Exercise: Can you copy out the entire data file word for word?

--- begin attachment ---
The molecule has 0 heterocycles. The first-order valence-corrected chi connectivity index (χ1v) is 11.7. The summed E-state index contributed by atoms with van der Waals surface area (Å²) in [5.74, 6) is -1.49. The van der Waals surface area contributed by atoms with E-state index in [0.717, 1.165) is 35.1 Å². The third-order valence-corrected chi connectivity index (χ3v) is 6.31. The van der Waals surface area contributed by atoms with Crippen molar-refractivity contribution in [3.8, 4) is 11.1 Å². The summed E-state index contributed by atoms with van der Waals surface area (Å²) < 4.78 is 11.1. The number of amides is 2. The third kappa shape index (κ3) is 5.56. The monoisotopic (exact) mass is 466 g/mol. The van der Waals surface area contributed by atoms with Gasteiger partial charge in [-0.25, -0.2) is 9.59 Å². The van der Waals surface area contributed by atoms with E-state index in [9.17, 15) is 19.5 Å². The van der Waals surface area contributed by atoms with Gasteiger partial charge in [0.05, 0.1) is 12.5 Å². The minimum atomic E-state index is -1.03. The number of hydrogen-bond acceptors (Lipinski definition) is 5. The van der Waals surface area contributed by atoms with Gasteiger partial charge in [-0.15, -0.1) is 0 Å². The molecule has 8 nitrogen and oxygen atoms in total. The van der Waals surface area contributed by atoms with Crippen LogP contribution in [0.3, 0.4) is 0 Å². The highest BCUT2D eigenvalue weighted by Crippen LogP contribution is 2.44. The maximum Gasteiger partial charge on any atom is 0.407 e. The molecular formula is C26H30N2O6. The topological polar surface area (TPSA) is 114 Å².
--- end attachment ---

The molecule has 0 heterocycles. The first-order valence-corrected chi connectivity index (χ1v) is 11.7. The summed E-state index contributed by atoms with van der Waals surface area (Å²) in [5.74, 6) is -1.49. The van der Waals surface area contributed by atoms with E-state index in [0.717, 1.165) is 35.1 Å². The third-order valence-corrected chi connectivity index (χ3v) is 6.31. The van der Waals surface area contributed by atoms with Crippen molar-refractivity contribution in [3.8, 4) is 11.1 Å². The summed E-state index contributed by atoms with van der Waals surface area (Å²) < 4.78 is 11.1. The number of amides is 2. The third kappa shape index (κ3) is 5.56. The monoisotopic (exact) mass is 466 g/mol. The van der Waals surface area contributed by atoms with Gasteiger partial charge in [-0.25, -0.2) is 9.59 Å². The van der Waals surface area contributed by atoms with E-state index in [9.17, 15) is 19.5 Å². The van der Waals surface area contributed by atoms with Gasteiger partial charge in [0.05, 0.1) is 12.5 Å². The minimum atomic E-state index is -1.03. The number of hydrogen-bond acceptors (Lipinski definition) is 5. The van der Waals surface area contributed by atoms with Gasteiger partial charge in [-0.15, -0.1) is 0 Å². The molecule has 8 nitrogen and oxygen atoms in total. The van der Waals surface area contributed by atoms with Crippen LogP contribution in [0.3, 0.4) is 0 Å². The highest BCUT2D eigenvalue weighted by Crippen LogP contribution is 2.44. The maximum Gasteiger partial charge on any atom is 0.407 e. The molecular formula is C26H30N2O6. The topological polar surface area (TPSA) is 114 Å².